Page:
The object of this article isn’t to pass judgment or to push an agenda (stick to the basics vs. explore the frontiers of possibility). I think there is great value in both areas of study. The object of this article is simply to compile some material I’ve found interesting and explain why I feel it has some merit.

I’ve found similar types of articles on other sites, though their subjects are a lot more focused. To this day, I believe that the Darce/Brabo study and the “No Posture Guard Pass” articles on www.aesopian.com are some of the most ground breaking compilations on the internet.

So lets get down to the analysis and explanation.

The first article, the “Brabo Choke Homework” caught my attention because it showed so many different angles and set up possibilities for this one type of choke. It’s funny because I am horrible at it. Despite all the research and information available though articles like this as well as first hand personal accounts from my own, very qualified instructors, I swear, I can’t remember the last time I was even close with one of these arm chokes.

I want to say it’s because I have short arms but the truth is more likely that I am an epically slow learner and not that bright to begin with.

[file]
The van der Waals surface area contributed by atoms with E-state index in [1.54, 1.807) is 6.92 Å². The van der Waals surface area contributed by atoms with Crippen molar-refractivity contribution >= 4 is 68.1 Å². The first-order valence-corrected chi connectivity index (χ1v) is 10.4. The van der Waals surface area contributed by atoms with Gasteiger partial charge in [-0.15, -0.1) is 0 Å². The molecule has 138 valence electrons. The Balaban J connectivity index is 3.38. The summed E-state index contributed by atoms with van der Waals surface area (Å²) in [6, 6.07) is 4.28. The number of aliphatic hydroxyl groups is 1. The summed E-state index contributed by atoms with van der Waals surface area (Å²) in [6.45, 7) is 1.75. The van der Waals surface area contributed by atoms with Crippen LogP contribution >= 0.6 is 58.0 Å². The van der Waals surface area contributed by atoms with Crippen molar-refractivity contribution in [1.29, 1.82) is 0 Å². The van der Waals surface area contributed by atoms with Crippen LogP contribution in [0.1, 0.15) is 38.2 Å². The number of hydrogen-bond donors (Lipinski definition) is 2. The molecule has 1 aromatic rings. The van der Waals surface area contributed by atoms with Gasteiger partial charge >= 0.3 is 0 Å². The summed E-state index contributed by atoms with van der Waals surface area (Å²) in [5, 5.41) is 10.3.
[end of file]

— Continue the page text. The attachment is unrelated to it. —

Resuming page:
But what I took away from this article was a realization that paired with something I heard Sensei Erik Paulson once say concerning triangling with the legs.

“So long as you have an arm and an leg between…” you’ve got a triangle choke. This article made me realize this to a much broader and higher degree.

Moving on to the second article, The No Posture Pass series. I thought this to be very interesting. For me, I think it would be dangerous to try this pass as a first option. I much prefer to establish and maintain solid posture from within the guard. But that doesn’t mean that I have to turn my nose up to something like this. In fact, there are plenty of times when my opponents or training partners are skilled to a degree that I am unable to regain or establish posture in the first place.